TAI CHI HISTORY
The creator of Tai Chi is unknown. It probably began prior to 400 BC and has had several names since that time, the most common being Nei Chia which means 'internal family'.
The 4th century BC Chinese philosopher Lao Tzu and Chuang Tzu who lived one hundred years after him referred to Nei Chia, which had the same techniques, method and execution of movements that Tai Chi has today.
Nei Chia was a 'secret exercise discipline' which was practiced in small groups mainly by family members who passed it down through the generations. These families kept the discipline a secret from outsiders because it was considered a rare and powerful exercise.
During 1700 to 1800 AD, Nei Chia made a transition into the hands of new families who made the practice widespread. The term 'Tai Chi' was first used around 1850, when it was first demonstrated to the public in Beijing, but it was not until the early 1900's that Tai Chi became accessible to all.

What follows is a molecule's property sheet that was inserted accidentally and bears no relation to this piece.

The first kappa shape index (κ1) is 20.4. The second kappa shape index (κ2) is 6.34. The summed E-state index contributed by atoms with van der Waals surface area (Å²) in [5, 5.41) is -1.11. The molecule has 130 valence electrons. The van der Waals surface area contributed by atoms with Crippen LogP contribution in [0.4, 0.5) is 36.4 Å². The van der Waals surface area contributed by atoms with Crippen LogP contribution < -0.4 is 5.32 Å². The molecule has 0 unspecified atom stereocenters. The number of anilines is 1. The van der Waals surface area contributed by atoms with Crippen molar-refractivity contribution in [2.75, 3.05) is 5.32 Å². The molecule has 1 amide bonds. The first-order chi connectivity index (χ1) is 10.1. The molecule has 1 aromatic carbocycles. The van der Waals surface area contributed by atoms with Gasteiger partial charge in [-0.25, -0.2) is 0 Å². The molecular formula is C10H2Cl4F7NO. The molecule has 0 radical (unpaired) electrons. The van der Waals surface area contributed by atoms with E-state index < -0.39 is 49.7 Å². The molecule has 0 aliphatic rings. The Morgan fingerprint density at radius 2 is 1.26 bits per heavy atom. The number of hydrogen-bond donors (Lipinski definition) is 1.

Tai Chi is often associated with the Chinese concept of yin-yang, the notion that one can see a dynamic duality (male/female, active/passive, dark/light, forceful/yielding, etc.) in all things. Tai Chi can be thought of here as the way to achieve this ying-yang, or 'supreme-ultimate' discipline.
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